Born: December 31, 1934
Inge was the only child of Berthold and Regina Auerbacher, religious Jews living in Kippenheim, a village in southwestern Germany near the Black Forest. Her father was a textile merchant. The family lived in a large house with 17 rooms and had servants to help with the housework.
1933-39: On November 10, 1938, hoodlums threw rocks and broke all the windows of Inge's home. That same day police arrested her father and grandfather. Inge, her mother and grandmother managed to hide in a shed until it was quiet. When they came out, the town's Jewish men had been taken to the Dachau concentration camp. Her father and grandfather were allowed to return home a few weeks later, but that May her grandfather died of a heart attack.
1940-45: When Inge was 7, she was deported with her parents to the Theresienstadt ghetto in Czechoslovakia. When they arrived, everything was taken from them, except for the clothes they wore and Inge's doll, Marlene. Conditions in the camp were harsh. Potatoes were as valuable as diamonds. Inge was hungry, scared and sick most of the time. For her eighth birthday, her parents gave her a tiny potato cake with a hint of sugar; for her ninth birthday, an outfit sewn from rags for her doll; and for her tenth birthday, a poem written by her mother.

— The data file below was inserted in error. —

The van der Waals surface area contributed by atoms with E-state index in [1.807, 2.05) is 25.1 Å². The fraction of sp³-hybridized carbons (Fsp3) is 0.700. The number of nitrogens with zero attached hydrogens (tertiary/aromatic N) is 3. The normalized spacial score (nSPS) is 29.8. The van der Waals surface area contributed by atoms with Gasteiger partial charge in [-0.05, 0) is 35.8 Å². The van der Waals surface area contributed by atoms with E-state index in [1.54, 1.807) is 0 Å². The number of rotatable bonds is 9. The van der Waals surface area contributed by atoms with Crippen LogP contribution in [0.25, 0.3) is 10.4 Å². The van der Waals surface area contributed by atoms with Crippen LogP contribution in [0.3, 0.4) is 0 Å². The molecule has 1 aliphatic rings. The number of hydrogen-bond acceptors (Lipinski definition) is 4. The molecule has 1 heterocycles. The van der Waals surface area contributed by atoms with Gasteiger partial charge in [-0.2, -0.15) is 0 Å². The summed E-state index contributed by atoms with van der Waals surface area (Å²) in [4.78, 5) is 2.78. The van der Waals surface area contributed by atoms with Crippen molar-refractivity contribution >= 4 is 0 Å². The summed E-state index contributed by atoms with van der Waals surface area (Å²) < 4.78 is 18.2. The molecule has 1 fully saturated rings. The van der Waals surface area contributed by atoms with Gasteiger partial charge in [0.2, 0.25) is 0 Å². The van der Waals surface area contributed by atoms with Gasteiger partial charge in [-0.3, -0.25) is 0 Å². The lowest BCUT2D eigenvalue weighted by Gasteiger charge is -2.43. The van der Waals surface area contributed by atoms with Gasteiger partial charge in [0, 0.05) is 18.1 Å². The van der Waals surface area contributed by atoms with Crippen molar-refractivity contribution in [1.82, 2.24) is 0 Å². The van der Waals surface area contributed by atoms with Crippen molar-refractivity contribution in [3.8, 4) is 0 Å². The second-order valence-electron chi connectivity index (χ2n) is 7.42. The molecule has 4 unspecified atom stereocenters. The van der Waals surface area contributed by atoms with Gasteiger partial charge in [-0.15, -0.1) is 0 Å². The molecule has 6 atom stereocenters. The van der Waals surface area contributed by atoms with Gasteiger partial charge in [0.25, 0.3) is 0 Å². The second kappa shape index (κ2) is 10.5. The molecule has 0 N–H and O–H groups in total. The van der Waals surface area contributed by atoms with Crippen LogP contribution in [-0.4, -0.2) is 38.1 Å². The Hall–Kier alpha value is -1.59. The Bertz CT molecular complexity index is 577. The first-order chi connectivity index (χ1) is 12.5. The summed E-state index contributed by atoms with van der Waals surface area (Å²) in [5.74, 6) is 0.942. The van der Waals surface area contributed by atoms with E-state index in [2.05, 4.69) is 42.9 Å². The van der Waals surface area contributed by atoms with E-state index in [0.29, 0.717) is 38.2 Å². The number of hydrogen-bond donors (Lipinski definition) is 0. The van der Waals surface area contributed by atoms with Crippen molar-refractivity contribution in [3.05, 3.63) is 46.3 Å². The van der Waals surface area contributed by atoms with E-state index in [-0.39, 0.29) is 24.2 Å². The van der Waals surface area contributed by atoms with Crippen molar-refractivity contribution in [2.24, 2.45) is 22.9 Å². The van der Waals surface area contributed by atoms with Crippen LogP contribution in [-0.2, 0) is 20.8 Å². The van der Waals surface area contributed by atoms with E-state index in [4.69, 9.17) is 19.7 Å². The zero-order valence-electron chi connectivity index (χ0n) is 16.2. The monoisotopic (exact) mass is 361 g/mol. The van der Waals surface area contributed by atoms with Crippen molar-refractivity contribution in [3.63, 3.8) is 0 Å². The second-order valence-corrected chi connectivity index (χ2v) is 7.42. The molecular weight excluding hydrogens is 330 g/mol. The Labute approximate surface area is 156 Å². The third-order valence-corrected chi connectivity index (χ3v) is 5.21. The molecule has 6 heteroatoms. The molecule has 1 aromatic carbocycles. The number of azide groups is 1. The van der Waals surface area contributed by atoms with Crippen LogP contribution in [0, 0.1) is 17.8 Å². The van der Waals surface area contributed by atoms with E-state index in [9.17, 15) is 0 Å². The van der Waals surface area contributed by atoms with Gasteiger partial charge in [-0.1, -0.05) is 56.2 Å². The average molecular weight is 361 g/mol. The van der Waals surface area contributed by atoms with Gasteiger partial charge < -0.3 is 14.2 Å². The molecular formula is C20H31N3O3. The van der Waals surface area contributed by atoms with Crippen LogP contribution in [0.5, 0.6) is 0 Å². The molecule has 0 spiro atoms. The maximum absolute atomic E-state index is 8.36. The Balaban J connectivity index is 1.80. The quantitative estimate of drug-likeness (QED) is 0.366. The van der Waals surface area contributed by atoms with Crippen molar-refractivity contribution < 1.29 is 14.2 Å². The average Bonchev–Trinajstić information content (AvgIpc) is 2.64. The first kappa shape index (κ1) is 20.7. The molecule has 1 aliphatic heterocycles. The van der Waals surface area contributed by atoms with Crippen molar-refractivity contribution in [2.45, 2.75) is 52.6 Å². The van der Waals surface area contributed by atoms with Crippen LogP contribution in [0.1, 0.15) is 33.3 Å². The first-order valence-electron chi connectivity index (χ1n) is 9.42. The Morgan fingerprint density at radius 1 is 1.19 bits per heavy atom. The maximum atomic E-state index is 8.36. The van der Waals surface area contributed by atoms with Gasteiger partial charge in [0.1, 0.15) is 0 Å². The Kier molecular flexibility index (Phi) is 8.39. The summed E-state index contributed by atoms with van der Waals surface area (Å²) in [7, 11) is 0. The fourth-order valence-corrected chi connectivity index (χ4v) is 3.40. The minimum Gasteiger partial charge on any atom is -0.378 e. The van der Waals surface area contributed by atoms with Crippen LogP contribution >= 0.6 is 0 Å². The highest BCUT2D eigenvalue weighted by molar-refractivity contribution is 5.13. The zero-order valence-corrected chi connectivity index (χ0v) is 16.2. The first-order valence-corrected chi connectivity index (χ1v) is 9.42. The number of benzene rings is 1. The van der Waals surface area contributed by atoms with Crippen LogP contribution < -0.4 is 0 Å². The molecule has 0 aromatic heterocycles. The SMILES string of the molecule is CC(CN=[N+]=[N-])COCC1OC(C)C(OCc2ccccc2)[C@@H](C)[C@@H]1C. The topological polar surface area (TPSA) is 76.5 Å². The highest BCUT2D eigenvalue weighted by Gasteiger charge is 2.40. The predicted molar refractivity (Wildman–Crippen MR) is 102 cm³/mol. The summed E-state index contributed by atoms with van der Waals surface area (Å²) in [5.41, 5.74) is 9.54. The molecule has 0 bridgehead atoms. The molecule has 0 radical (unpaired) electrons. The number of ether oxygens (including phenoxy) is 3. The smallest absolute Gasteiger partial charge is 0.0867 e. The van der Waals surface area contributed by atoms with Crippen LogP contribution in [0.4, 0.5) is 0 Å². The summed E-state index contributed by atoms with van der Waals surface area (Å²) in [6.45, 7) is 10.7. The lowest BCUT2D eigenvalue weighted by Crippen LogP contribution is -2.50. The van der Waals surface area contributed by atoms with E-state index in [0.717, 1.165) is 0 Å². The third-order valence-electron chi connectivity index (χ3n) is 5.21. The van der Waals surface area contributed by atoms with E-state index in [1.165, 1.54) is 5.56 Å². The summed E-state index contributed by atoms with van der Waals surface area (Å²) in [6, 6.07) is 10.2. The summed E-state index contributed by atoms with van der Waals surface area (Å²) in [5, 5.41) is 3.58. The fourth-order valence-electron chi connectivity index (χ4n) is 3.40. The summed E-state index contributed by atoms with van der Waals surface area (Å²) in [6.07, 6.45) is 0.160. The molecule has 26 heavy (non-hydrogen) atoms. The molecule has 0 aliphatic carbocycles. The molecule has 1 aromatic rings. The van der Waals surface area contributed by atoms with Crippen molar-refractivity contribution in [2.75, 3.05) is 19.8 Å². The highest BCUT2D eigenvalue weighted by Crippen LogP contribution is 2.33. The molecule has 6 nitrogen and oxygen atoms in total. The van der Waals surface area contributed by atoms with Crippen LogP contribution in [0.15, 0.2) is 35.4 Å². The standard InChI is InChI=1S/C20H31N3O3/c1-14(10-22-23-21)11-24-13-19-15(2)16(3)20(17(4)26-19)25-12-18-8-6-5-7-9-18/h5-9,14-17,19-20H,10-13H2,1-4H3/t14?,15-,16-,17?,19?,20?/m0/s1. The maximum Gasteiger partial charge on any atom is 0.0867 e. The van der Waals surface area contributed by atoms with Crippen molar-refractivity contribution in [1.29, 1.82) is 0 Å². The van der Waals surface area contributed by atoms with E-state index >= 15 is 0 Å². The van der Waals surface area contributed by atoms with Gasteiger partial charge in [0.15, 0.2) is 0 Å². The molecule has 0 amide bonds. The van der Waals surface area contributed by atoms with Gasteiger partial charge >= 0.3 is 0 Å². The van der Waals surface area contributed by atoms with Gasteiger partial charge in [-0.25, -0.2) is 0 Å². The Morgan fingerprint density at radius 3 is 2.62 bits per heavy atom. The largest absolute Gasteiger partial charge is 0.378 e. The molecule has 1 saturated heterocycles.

On May 8, 1945, Inge and her parents were liberated from the Theresienstadt ghetto where they had spent nearly three years. They immigrated to the United States in May 1946.